Volunteers Dan and Stand Displaying the tow highly agile and toxic barbs from a juvenile whiptail ray from Samson Cay Recently, the Cape Eleuthera Institute’s Stingray Research Group mounted its final expedition to remote cays in the Exumas Islands, to finalize the collection of genetic information from the rare, elusive and recently ‘re-discovered’ Caribbean whiptail stingray, Himantura schmardae. Led by Dr. Owen O’Shea, the team comprised of interns, Rob Hallinan and Miguel Furtado, Newcastle University Graduate Student, Dan Montgomery and Education Program leader, Stan Burnside. The aim of this particular study is to assess the genetic connectivity of this batoid across multiple spatial scales, yet restricted temporal scales. Therefore, generations of parentage and sibling relationships are examined, rather than analyzing the connectivity through an evolutionary perspective.

The smallest whiptail of the trip, seeking shelter in isolated tidal pools of Banshee Creek, Warderick Wells

After crossing the Exuma Sound, the team first arrived at Little Creek in Guana Cay where the first whiptail stingray was located – a tiny female in shallow water as the tide ebbed. A further three more were sampled from Sampson Cay to the north, making the first day a success. The team was able to select their very own island for the night’s camping before readying the equipment for day two of three. The second day was even more successful; the team found and caught eight of these stingrays as they continued to move north. Three were found in the mangroves of Pipe Cay, two within the Compass Cay marina, and three found from a dry creek at Warderick Wells Cay. The little rays were the smallest of the project so far (228, 229 and 232 mm wide) but were also located in very small, very hot tidal pools scattered throughout a desert dry Banshee creek. Day three was more challenging as the team investigated several creeks from Shroud and Hawksbill Cays, that appeared promising, indicated by the presence of dozens of ray feeding pits. However, no whiptails were seen. With only two samples left to meet the minimum requirement for sample size, the team explored the flats of Highbourne Cay and the mouth of Ship Channel Cay where three more whiptail stingrays were sampled, and therefore bringing the total for the trip to 15, five more than our target.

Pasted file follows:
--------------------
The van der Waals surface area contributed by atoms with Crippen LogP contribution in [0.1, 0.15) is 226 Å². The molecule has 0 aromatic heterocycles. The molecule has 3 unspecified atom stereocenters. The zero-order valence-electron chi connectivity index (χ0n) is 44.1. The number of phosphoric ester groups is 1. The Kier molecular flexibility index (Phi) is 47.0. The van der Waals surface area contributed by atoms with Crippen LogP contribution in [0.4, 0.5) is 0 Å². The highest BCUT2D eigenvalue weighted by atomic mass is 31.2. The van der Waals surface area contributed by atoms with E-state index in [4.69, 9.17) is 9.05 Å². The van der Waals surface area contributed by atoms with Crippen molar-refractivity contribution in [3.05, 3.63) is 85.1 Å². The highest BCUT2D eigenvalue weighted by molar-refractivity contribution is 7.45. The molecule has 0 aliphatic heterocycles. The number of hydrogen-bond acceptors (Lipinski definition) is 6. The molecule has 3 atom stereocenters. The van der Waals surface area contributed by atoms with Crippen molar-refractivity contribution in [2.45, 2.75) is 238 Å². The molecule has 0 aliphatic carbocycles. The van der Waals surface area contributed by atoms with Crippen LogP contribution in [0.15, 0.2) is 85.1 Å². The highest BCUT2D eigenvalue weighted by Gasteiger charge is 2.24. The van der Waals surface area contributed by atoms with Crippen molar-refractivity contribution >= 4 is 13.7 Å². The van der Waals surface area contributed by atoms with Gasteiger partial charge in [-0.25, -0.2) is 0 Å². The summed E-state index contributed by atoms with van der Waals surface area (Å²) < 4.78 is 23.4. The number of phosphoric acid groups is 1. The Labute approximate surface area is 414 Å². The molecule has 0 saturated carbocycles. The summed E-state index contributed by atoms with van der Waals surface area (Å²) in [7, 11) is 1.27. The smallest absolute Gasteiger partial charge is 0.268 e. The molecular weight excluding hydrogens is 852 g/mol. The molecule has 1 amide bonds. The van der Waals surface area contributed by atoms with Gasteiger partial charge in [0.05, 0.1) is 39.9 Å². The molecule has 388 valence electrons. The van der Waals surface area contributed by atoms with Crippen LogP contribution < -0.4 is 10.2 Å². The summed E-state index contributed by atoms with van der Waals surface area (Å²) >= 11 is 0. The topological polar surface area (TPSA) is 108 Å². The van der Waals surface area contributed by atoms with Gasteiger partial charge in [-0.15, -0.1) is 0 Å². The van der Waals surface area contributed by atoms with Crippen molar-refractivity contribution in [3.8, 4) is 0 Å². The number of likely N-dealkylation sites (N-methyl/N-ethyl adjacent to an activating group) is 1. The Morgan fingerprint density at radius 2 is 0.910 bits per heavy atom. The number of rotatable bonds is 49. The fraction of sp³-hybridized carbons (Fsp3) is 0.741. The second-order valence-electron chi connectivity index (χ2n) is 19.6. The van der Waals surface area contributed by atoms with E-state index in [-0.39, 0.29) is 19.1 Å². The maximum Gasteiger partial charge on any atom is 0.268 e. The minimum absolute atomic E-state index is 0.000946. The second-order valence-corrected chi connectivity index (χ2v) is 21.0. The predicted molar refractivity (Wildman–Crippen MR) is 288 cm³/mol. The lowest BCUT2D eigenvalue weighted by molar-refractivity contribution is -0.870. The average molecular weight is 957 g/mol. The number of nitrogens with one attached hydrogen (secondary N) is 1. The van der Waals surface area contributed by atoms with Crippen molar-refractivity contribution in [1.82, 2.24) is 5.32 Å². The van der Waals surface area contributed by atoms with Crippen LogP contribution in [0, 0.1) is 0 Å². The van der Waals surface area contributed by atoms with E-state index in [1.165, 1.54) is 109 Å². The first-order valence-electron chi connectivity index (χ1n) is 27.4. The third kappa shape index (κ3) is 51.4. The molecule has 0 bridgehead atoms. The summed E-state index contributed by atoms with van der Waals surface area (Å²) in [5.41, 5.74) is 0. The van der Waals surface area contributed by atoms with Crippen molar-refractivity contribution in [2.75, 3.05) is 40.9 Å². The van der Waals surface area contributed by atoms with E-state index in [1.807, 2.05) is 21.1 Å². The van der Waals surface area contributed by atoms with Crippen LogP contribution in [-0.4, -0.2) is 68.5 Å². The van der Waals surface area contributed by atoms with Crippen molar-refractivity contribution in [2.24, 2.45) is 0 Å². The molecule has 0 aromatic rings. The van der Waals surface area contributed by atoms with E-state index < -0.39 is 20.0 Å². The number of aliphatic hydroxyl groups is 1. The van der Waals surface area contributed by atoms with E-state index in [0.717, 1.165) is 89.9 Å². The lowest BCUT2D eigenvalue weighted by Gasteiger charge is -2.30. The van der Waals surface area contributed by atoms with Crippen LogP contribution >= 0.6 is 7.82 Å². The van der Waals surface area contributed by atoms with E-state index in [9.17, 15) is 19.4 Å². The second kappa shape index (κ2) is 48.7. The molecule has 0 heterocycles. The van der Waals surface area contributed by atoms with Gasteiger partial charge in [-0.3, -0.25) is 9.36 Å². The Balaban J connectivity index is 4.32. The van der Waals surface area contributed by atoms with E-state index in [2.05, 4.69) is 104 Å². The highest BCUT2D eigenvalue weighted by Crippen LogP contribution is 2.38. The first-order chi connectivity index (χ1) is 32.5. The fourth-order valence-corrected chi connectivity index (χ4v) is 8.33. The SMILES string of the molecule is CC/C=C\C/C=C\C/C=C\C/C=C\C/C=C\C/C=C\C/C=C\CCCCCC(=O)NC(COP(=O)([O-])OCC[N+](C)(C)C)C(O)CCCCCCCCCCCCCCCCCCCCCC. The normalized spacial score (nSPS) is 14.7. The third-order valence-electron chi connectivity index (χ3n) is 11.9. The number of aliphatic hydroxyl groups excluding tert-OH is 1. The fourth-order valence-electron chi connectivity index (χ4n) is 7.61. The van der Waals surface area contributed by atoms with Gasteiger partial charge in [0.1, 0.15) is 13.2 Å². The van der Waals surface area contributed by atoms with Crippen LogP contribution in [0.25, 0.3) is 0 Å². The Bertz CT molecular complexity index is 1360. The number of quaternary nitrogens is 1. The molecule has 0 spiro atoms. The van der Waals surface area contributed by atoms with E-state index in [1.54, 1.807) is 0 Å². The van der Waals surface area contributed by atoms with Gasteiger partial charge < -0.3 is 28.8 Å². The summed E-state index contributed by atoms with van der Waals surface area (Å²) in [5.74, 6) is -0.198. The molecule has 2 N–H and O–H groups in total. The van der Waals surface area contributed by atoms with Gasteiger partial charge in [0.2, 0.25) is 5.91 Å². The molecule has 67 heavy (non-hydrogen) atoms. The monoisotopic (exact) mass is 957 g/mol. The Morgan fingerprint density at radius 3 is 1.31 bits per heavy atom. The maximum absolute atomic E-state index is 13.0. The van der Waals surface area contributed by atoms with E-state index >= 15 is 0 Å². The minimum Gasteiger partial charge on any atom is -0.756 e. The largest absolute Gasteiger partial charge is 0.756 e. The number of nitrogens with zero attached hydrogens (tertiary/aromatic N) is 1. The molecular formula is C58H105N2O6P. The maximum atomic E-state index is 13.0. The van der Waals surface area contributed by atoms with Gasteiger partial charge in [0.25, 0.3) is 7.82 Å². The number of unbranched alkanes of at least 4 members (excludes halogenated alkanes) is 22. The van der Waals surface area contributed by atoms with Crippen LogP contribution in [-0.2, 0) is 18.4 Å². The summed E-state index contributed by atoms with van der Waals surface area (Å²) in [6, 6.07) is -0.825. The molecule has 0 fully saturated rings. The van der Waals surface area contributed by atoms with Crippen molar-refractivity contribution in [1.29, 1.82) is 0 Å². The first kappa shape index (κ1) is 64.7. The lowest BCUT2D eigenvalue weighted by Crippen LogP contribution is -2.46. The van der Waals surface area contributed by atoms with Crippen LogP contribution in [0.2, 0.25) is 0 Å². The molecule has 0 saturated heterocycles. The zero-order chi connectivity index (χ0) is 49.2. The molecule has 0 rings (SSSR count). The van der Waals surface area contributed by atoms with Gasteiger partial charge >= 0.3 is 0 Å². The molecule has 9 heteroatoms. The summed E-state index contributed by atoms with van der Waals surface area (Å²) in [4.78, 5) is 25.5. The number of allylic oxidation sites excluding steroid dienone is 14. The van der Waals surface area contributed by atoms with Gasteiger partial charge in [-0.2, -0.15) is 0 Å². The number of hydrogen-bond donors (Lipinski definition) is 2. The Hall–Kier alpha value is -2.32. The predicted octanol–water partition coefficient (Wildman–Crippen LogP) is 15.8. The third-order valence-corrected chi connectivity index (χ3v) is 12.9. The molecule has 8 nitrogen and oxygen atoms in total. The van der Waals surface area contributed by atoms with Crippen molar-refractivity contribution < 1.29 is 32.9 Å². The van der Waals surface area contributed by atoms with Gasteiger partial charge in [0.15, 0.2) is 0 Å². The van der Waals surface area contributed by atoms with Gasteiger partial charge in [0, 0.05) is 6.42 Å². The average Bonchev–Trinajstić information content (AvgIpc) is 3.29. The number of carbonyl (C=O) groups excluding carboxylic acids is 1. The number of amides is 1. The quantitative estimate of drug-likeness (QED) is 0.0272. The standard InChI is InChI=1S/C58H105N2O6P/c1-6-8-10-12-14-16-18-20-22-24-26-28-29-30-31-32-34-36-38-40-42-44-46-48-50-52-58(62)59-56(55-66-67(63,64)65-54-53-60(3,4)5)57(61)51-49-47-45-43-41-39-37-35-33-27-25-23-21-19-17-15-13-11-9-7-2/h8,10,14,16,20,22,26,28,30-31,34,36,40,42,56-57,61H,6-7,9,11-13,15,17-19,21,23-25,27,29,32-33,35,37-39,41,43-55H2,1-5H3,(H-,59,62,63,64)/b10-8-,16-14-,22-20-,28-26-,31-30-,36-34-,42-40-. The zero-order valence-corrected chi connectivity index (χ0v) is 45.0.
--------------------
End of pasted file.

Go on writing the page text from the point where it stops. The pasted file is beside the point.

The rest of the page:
Banshee Creek, Warderick Wells- there are two tiny whiptails in this tidal pool!

This study is the first sine 1968 to document this species of stingray in The Bahamas, and a manuscript detailing their contemporary distribution in The Bahamas is currently under review. Now, with genetic information pertaining to 68 individuals sampled throughout the course of this study, spanning from Hummingbird Cay in the southern Exuma Cays to Hartford Creek, in the east end of south Eleuthera, Dr. O’Shea and his team can begin to analyze the relative relationships among these stingrays and determine their connectivity, along with possible migratory corridors, adding to the paucity of information not only about this species, but the habitats that support them. Interestingly, on this voyage, no mature stingrays were seen, potentially indicating a partitioning of spatial resources between juveniles and adults. Where juveniles were more often seen in shallow creek systems, larger adults tended to occupy areas of deeper water, potentially highlighting the importance of creeks as nursery grounds for juvenile Caribbean whiptail stingrays. Continuing this research this summer, Dr. O’Shea will begin to assess the significance of these shallow, warm-water creek systems on the life-history of these juvenile Caribbean whiptail stingrays.